installation of laser-cut rip[stop nylon whose segments were sewn by hand at Rockland Center for the Arts, West Nyack, New York, curated by Amy Lipton
Cecere: The Flavor of Domestic Handwork
I was born in Richmond, Indiana, to Italian American parents. After studying at Cornell University in the school of Art, Architecture, and Planning, I moved to an industrial loft in lower Manhattan where I live and work today.
My public art aims to integrate the flavor of domestic handwork into the built environment. My grandparents (both sides) emigrated from Southern Italy insisting on something better for their children. They brought with them cherished traditions, love of family, lacemaking, needlework, recipes, and stories. Their influence continues to inform my life and work today.
When I was growing up in a small Midwestern town, Italian Americans were the “other.” Dark hair and eyes, different food, and grandparents who spoke another language. I loved visiting my aunts, uncles, and cousins in Pittsburgh. The big dinners, full of people, constant chatter, and laughter. As a special after-dinner treat, the cousins were given change to spend at the Meadow Street Bakery. How to choose? I had never seen anything like this before. Grandma also always gave me something she crocheted or embroidered to bring home with me. Seems like this combination of lush icing and needlework stuck.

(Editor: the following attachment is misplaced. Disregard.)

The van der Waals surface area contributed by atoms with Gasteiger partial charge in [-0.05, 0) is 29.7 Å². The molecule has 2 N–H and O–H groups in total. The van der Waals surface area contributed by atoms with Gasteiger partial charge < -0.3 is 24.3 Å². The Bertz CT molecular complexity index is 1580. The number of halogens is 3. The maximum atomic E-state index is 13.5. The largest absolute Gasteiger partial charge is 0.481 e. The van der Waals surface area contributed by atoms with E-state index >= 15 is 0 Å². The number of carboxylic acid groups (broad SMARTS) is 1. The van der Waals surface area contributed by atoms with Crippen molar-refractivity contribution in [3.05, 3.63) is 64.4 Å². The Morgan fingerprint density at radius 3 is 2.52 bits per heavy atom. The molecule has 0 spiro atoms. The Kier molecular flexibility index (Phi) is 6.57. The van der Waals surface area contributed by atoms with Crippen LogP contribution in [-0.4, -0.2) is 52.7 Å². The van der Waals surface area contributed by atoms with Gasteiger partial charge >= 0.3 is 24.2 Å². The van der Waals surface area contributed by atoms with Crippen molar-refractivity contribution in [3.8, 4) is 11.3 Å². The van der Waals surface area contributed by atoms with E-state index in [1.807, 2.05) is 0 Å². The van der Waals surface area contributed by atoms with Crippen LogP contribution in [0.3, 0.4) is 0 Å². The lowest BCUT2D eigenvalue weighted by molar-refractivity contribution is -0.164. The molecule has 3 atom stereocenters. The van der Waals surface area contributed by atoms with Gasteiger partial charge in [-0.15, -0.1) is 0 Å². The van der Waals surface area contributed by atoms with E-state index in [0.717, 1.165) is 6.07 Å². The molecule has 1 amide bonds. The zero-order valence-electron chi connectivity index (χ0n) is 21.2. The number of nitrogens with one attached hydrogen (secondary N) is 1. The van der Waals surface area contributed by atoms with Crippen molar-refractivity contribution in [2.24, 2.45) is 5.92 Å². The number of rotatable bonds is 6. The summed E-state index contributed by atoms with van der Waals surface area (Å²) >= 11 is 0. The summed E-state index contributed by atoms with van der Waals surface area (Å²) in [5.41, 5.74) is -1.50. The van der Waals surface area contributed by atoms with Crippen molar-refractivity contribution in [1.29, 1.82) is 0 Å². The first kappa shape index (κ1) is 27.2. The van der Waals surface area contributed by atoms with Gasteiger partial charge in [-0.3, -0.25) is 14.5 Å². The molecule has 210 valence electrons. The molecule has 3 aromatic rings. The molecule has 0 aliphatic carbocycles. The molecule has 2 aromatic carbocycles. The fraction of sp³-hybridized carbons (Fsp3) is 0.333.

For over 40 years, I have expanded and experimented with the mapping qualities of needlework as a readymade overlay for organic design in both urban and rural settings.
Double Doily, 2016
powder-coated aluminum, 60 x 60 x 60 inches, at Greenstreets/MoMA PS1, New York City
Installation at Pratt Institute Sculpture Park, Brooklyn
traditional crochet pattern fabricated in water jet steel, installed at the Little Italy-University Circle station of the Greater Cleveland Regional Transportation Authority
Street-level view below